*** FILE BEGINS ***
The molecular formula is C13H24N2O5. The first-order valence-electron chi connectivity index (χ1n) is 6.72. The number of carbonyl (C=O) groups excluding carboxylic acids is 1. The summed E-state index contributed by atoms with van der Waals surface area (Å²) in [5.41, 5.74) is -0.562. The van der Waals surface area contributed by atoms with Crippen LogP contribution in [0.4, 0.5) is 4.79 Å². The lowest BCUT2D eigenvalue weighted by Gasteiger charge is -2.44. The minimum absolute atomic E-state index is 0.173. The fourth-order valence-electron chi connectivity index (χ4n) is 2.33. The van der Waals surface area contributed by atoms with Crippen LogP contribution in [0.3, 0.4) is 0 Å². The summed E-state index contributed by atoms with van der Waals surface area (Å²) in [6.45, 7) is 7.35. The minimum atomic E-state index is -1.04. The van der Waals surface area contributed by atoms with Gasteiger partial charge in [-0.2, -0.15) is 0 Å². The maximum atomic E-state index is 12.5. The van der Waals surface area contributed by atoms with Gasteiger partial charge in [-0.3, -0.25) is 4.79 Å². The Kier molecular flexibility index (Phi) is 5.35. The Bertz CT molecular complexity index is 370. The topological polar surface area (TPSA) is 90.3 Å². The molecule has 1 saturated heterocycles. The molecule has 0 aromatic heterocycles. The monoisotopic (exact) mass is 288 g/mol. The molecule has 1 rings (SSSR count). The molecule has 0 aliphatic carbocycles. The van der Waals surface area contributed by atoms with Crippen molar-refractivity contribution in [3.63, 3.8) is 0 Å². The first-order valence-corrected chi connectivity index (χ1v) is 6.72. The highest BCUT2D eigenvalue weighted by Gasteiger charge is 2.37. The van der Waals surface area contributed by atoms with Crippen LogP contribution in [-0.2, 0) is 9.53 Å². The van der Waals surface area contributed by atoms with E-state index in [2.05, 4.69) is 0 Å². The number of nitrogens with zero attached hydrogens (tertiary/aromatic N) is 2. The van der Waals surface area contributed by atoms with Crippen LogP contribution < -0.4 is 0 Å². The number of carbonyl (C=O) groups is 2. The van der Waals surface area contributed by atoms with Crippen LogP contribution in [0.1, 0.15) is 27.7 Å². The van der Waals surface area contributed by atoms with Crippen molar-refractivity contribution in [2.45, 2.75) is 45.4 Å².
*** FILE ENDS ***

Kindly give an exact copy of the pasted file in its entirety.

The molecular formula is C13H24N2O5. The first-order valence-electron chi connectivity index (χ1n) is 6.72. The number of carbonyl (C=O) groups excluding carboxylic acids is 1. The summed E-state index contributed by atoms with van der Waals surface area (Å²) in [5.41, 5.74) is -0.562. The van der Waals surface area contributed by atoms with Crippen LogP contribution in [0.4, 0.5) is 4.79 Å². The lowest BCUT2D eigenvalue weighted by Gasteiger charge is -2.44. The minimum absolute atomic E-state index is 0.173. The fourth-order valence-electron chi connectivity index (χ4n) is 2.33. The van der Waals surface area contributed by atoms with Crippen LogP contribution in [0.3, 0.4) is 0 Å². The summed E-state index contributed by atoms with van der Waals surface area (Å²) in [6.45, 7) is 7.35. The minimum atomic E-state index is -1.04. The van der Waals surface area contributed by atoms with Gasteiger partial charge in [-0.2, -0.15) is 0 Å². The maximum atomic E-state index is 12.5. The van der Waals surface area contributed by atoms with Gasteiger partial charge in [-0.3, -0.25) is 4.79 Å². The Kier molecular flexibility index (Phi) is 5.35. The Bertz CT molecular complexity index is 370. The topological polar surface area (TPSA) is 90.3 Å². The molecule has 1 saturated heterocycles. The molecule has 0 aromatic heterocycles. The monoisotopic (exact) mass is 288 g/mol. The molecule has 1 rings (SSSR count). The molecule has 0 aliphatic carbocycles. The van der Waals surface area contributed by atoms with Crippen molar-refractivity contribution in [3.63, 3.8) is 0 Å². The first-order valence-corrected chi connectivity index (χ1v) is 6.72. The highest BCUT2D eigenvalue weighted by Gasteiger charge is 2.37. The van der Waals surface area contributed by atoms with Crippen LogP contribution in [-0.2, 0) is 9.53 Å². The van der Waals surface area contributed by atoms with E-state index in [2.05, 4.69) is 0 Å². The number of nitrogens with zero attached hydrogens (tertiary/aromatic N) is 2. The van der Waals surface area contributed by atoms with Crippen LogP contribution < -0.4 is 0 Å². The number of carbonyl (C=O) groups is 2. The van der Waals surface area contributed by atoms with Crippen LogP contribution in [0.1, 0.15) is 27.7 Å². The van der Waals surface area contributed by atoms with Crippen molar-refractivity contribution in [2.45, 2.75) is 45.4 Å².